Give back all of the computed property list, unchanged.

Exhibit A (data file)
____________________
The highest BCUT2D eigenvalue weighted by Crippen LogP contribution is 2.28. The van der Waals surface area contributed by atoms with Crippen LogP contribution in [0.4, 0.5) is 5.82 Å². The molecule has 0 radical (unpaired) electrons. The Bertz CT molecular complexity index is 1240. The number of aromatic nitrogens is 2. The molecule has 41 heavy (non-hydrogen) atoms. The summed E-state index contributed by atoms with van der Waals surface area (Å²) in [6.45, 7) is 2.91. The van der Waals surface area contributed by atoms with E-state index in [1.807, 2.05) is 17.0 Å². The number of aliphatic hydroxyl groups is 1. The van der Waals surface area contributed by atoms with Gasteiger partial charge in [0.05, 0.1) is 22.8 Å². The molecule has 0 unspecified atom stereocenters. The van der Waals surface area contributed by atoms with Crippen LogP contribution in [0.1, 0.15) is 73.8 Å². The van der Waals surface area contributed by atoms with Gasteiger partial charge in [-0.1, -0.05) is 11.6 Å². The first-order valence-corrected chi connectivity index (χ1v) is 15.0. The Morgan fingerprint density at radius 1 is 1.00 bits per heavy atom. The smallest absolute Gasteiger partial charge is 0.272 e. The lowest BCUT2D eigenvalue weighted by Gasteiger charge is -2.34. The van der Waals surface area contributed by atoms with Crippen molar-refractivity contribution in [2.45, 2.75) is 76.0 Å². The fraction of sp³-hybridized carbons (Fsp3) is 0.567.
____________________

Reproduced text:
The highest BCUT2D eigenvalue weighted by Crippen LogP contribution is 2.28. The van der Waals surface area contributed by atoms with Crippen LogP contribution in [0.4, 0.5) is 5.82 Å². The molecule has 0 radical (unpaired) electrons. The Bertz CT molecular complexity index is 1240. The number of aromatic nitrogens is 2. The molecule has 41 heavy (non-hydrogen) atoms. The summed E-state index contributed by atoms with van der Waals surface area (Å²) in [6.45, 7) is 2.91. The van der Waals surface area contributed by atoms with E-state index in [1.807, 2.05) is 17.0 Å². The number of aliphatic hydroxyl groups is 1. The van der Waals surface area contributed by atoms with Gasteiger partial charge in [0.05, 0.1) is 22.8 Å². The molecule has 0 unspecified atom stereocenters. The van der Waals surface area contributed by atoms with Crippen LogP contribution in [0.1, 0.15) is 73.8 Å². The van der Waals surface area contributed by atoms with Gasteiger partial charge in [-0.1, -0.05) is 11.6 Å². The first-order valence-corrected chi connectivity index (χ1v) is 15.0. The Morgan fingerprint density at radius 1 is 1.00 bits per heavy atom. The smallest absolute Gasteiger partial charge is 0.272 e. The lowest BCUT2D eigenvalue weighted by Gasteiger charge is -2.34. The van der Waals surface area contributed by atoms with Crippen molar-refractivity contribution in [2.45, 2.75) is 76.0 Å². The fraction of sp³-hybridized carbons (Fsp3) is 0.567.